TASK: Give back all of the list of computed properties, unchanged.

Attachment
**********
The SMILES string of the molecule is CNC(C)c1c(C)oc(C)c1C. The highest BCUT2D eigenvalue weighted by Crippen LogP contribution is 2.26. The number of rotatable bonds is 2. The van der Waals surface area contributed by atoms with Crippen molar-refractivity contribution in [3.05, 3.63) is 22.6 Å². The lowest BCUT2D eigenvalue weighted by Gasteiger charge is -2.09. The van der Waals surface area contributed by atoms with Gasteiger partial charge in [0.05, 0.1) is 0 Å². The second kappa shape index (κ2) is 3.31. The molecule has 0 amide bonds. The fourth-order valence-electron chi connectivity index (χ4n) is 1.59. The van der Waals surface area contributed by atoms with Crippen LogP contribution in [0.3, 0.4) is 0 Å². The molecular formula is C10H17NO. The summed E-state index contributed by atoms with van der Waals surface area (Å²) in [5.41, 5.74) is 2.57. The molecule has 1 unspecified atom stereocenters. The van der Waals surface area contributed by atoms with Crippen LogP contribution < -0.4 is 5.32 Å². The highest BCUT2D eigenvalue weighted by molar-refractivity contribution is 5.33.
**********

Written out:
The SMILES string of the molecule is CNC(C)c1c(C)oc(C)c1C. The highest BCUT2D eigenvalue weighted by Crippen LogP contribution is 2.26. The number of rotatable bonds is 2. The van der Waals surface area contributed by atoms with Crippen molar-refractivity contribution in [3.05, 3.63) is 22.6 Å². The lowest BCUT2D eigenvalue weighted by Gasteiger charge is -2.09. The van der Waals surface area contributed by atoms with Gasteiger partial charge in [0.05, 0.1) is 0 Å². The second kappa shape index (κ2) is 3.31. The molecule has 0 amide bonds. The fourth-order valence-electron chi connectivity index (χ4n) is 1.59. The van der Waals surface area contributed by atoms with Crippen LogP contribution in [0.3, 0.4) is 0 Å². The molecular formula is C10H17NO. The summed E-state index contributed by atoms with van der Waals surface area (Å²) in [5.41, 5.74) is 2.57. The molecule has 1 unspecified atom stereocenters. The van der Waals surface area contributed by atoms with Crippen LogP contribution < -0.4 is 5.32 Å². The highest BCUT2D eigenvalue weighted by molar-refractivity contribution is 5.33.